The very first wedding over which I officiated took place at Reid Memorial Presbyterian Church in Augusta, GA. I was the Associate Minister of the church, and I’d been there about six months, coming right out of Seminary, fresh, naive, wet behind the ears, innocent, and simply dumb as dirt. For gosh sakes, I grew up in Pine Bluff, Arkansas, graduated from Arkansas State University, that great academic powerhouse (NOT!), and managed to get INTO Seminary on academic probation (from which I was released after one semester, for the record.)

I’d arrived in Augusta single but engaged, was ordained on a Sunday in August (when it was 108 degrees–that’s another story) and then married the following Saturday in Montgomery. Yeah, a pretty low-key week.

So the Senior Pastor, Dan McCall, bounced this wedding to me, and I’d managed to meet with the couple about four times, doing my best to offer premarital counseling, wanting to die when I spoke with them about sex, but we’d gotten through it all, planned the ceremony, and the big evening was upon us.

I recall that it was about a week before Christmas; 12/17/83 to be precise, having just checked my record book. The church was resplendently decorated with poinsettias, making flowers for the family easy. And nonexistent.

The time came for us all to enter, and I came in with the groom and Best Man, we took our places and I watched as the doors in the back opened, and I saw the first Bridesmaid.

She was wearing solid, basic black. Now, today, that’s “chic,” or so I am told, but in 1983, it was more than cutting edge. I recall thinking, “Wait a minute; is this a wedding or a funeral!” To top it off, that first Bridesmaid was about 8 months pregnant. The ladies, instead of carrying flowers, were carrying Christmas wreaths (cute), but with this lady, the wreath was resting horizontally on her belly, rather than hanging vertically like all the others.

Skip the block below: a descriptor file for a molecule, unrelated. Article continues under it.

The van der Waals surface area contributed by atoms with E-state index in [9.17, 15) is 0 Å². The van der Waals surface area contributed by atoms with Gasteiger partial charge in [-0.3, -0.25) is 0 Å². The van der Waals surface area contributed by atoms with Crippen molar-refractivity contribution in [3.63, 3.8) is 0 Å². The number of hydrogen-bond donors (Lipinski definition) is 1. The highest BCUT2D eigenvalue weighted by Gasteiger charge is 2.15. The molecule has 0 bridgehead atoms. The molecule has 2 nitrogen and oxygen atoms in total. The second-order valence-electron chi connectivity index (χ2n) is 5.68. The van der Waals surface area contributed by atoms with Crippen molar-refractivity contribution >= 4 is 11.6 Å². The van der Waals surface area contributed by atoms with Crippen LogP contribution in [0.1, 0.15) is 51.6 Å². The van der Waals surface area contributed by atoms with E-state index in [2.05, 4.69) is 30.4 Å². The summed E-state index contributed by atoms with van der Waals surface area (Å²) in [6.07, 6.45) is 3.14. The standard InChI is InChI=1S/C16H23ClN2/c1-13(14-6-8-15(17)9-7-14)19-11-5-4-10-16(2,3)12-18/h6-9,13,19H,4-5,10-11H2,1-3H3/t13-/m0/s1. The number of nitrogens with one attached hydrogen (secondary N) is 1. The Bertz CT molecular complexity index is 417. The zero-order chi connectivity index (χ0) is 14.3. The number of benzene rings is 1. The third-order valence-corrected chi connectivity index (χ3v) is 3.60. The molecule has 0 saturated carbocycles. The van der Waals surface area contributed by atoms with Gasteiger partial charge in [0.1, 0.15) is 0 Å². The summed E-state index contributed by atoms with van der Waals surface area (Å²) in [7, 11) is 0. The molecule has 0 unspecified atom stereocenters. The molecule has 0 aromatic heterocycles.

Anyway, I recovered, I hope that my face did not give away the shock, and everyone else came in, took their places, and we proceeded through the service.

We reached the point in the ceremony when the couple have repeated their vows, rings have been exchanged, and I had pronounced them “husband and wife.” It was time to pray for the couple, and it was their desire to kneel for the prayer. I said, “Let us pray,” and nodded to the groom to hold the bride’s arm as she knelt. He did so, she proceeded to kneel, and I thought, “Oh, sweet Jesus. She’s wearing a hooped skirt!”

Now, think about that. What a lady will do in a case such as that is to pull the front of the hooped skirt forward, and kneel under it. This bride did not do that, she simply knelt, ending up on the front of the hoops, which had the result of popping the bottom of her dress back, so that there was a clear view of . . . well, whatever there was to view.

I have no idea what I prayed or how I prayed it, because all I was thinking was that Hollywood had just lit up, and everyone had a free view. Before I said “Amen,” I whispered to the groom to stand the bride up, NOW, hoping that all the while “every head had been bowed and every eye had been closed.”

We finished the ceremony, took pictures, and I wandered to our Fellowship Hall where the reception was. One pass let me know that I would not be lingering, and I went home soon thereafter, grateful to have survived my first wedding.

I have well over 300 weddings under my belt now, with plenty more stories to share. Stay tuned, my friends.